Patna: RJD chief Lalu Prasad Yadav addresses a press conference in Patna on Nov 27, 2017. (Photo: IANS)

Christmas of 2014 had been christened Good Governance Day by the newly-elected NDA Government. Offices had been kept open to observe the occasion with due solemnity. It had caused some consternation and minor annoyance as it clashed with a holiday, which had never been disturbed.

Based on experience or for other undisclosed reasons, 2015 was a comparatively low-key affair. In sharp contrast, 2016 found the Day totally swamped by the unanticipated impact of the curiously termed notebandi of 8th November. It did not find even a passing mention in the Prime Minister’s monthly Mann Ki Baat, with which it happened to coincide. Mainstream media ignored it and it was left to the State Broadcaster to perform a few perfunctory rituals.

Maximum governance and minimum government had been one of the winning planks of the Government back in 2014. Much was made of how it would mark a clean break from the stifling clasp of the past. However, by an amazingly ironical pirouette, the country today finds itself at a historic milestone where maximum governance is on the verge of transmuting seamlessly into ubiquitous governance and ubiquitous government. 


It is not a quibble over mere semantics. Unless there was a major deficit in understanding, this could not have been the promised real agenda. Be that as it may, there is no turning back now. The major takeaway of 8 November and what followed has an inescapable ring of déjà vu to it.

Good Governance Day was a missed opportunity for pause and introspection. As the old adage has it, the more things appear to change, the more they remain the same. The 8th November, tsunami-like, irreversibly altered the lives of 125 crore Indians, all in the course of a public address by the Prime Minister. Almost magical, in a thoroughly unconventional sense! There was simply no choice for them but to endure it.

That there was no choice made it a non- negotiable that the pain of the enforced shock-and-awe therapy had to be made at the very least, moderately bearable and last only for a short period. For the world’s largest functioning democracy, this was a rather low bar of expectation to set in the tangled circumstances.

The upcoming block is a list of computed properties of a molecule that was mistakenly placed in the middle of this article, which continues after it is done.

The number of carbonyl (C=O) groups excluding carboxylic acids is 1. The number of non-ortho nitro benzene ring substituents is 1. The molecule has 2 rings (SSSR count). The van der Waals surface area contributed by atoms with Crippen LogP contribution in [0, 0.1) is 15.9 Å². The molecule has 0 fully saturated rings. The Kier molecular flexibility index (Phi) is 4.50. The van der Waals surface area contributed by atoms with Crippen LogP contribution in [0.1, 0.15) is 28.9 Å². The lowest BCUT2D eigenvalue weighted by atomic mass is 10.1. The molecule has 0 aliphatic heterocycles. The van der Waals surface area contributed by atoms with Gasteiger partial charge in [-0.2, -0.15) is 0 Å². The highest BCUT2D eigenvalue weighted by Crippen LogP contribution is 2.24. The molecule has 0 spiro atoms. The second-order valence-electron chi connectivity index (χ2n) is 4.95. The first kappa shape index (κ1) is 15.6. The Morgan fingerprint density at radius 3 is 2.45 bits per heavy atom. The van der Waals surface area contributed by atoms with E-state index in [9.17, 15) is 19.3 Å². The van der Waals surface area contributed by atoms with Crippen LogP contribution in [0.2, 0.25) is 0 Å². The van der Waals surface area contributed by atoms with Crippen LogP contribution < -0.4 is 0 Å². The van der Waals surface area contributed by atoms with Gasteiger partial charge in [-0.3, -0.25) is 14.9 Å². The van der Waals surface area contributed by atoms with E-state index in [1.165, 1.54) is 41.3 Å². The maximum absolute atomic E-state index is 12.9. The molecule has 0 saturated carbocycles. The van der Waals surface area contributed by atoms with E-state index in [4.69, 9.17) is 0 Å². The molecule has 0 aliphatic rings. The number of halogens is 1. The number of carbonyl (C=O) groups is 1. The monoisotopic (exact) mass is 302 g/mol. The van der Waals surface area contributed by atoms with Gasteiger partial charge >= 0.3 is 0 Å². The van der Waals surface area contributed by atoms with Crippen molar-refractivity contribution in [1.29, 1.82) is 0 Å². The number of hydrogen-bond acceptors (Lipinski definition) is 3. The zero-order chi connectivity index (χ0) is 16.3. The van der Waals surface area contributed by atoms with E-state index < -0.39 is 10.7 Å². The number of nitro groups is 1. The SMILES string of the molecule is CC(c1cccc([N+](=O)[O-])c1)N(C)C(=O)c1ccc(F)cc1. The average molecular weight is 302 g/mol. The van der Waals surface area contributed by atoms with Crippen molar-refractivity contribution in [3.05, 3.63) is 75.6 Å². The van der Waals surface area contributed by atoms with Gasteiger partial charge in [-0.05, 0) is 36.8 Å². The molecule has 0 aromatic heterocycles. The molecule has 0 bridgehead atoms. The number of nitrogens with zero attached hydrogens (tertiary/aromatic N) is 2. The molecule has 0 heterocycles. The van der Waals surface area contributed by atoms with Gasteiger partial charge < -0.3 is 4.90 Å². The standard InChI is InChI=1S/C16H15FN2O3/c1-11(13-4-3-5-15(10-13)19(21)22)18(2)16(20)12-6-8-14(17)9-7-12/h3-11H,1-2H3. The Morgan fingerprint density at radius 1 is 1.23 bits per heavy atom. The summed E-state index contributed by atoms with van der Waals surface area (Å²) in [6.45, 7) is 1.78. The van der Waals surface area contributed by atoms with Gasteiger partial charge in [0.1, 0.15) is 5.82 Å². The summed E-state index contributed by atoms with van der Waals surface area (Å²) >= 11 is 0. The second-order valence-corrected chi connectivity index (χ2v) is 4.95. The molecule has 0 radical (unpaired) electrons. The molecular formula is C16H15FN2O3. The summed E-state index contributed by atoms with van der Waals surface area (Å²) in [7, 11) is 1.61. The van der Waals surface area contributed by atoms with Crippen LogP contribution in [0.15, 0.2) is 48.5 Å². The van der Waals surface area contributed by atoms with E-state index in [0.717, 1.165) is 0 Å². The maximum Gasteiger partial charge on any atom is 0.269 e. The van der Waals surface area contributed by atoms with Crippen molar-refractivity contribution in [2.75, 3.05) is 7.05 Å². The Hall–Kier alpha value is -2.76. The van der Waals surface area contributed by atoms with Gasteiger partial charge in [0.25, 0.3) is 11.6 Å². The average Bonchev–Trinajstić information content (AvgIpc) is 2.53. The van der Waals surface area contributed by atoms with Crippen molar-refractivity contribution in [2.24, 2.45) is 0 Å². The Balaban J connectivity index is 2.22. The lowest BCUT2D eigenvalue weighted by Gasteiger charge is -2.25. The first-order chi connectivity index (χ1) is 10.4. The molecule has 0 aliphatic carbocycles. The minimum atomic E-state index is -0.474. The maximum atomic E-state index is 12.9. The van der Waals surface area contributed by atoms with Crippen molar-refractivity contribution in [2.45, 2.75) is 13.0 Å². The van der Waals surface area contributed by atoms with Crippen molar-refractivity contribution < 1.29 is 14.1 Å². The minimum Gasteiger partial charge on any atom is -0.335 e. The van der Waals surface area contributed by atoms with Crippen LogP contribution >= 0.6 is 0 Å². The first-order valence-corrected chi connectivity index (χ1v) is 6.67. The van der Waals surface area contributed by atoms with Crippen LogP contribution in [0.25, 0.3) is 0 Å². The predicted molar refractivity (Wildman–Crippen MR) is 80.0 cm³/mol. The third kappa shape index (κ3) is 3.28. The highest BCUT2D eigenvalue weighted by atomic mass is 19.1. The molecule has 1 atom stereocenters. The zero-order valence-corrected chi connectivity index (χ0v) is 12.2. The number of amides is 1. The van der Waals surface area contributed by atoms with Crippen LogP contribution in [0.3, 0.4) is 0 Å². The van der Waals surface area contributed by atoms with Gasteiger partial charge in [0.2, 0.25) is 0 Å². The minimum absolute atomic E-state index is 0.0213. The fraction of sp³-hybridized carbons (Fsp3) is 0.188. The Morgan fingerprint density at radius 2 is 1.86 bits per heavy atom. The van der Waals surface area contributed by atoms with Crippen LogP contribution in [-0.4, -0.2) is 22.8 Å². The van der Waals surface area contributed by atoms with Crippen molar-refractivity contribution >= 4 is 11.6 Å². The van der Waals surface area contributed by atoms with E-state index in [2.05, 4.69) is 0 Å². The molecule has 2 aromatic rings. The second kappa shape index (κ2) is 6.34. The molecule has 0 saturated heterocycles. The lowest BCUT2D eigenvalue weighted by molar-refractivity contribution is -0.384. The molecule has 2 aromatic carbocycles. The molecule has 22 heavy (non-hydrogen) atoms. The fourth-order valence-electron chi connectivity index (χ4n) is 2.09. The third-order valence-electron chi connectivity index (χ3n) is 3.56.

That the bar remained inadequately met remains uncontested. It is therefore important to attempt to understand whether the evident governance-underperformance was nothing but inevitable, given the strikingly innovative nature of policy crafting involved. This permitted Government policies, rated bold, to sidestep the standard drill of detailed consultation, advice and formal approval on unfamiliar ~ though unconvincing ~ grounds of secrecy. They could justifiably evolve through a novel process of ideation of a select, trusted few.

nce signed, sealed and thus delivered, they would be handed over to the regular bureaucratic apparatus to grapple with and skid along the tough implementation-path. Being fully cognisant that implementation has been the permanent Achilles heel of governance, it is incomprehensible that Government adopted the strategy that it did in times of disruption. The disconnect could not have been more stark and potentially damaging. A double whammy. 

The strategy was on disappointing display again when the policy rationale was given an appealingly futuristic tweak, shifting gear to a cashless, then less-cash and finally on to a digital economy. The tension-laden, breathless scramble by the bureaucracy to just about keep pace with the spate of announcements and clarifications, was so palpable as to be unnerving. Bob Dylan’s winds of change, which was found so endearing at the Global Citizens Festival, were twisting, blowing a bit too fast and threatening to carry many off their feet. That was, of course, no deterrent.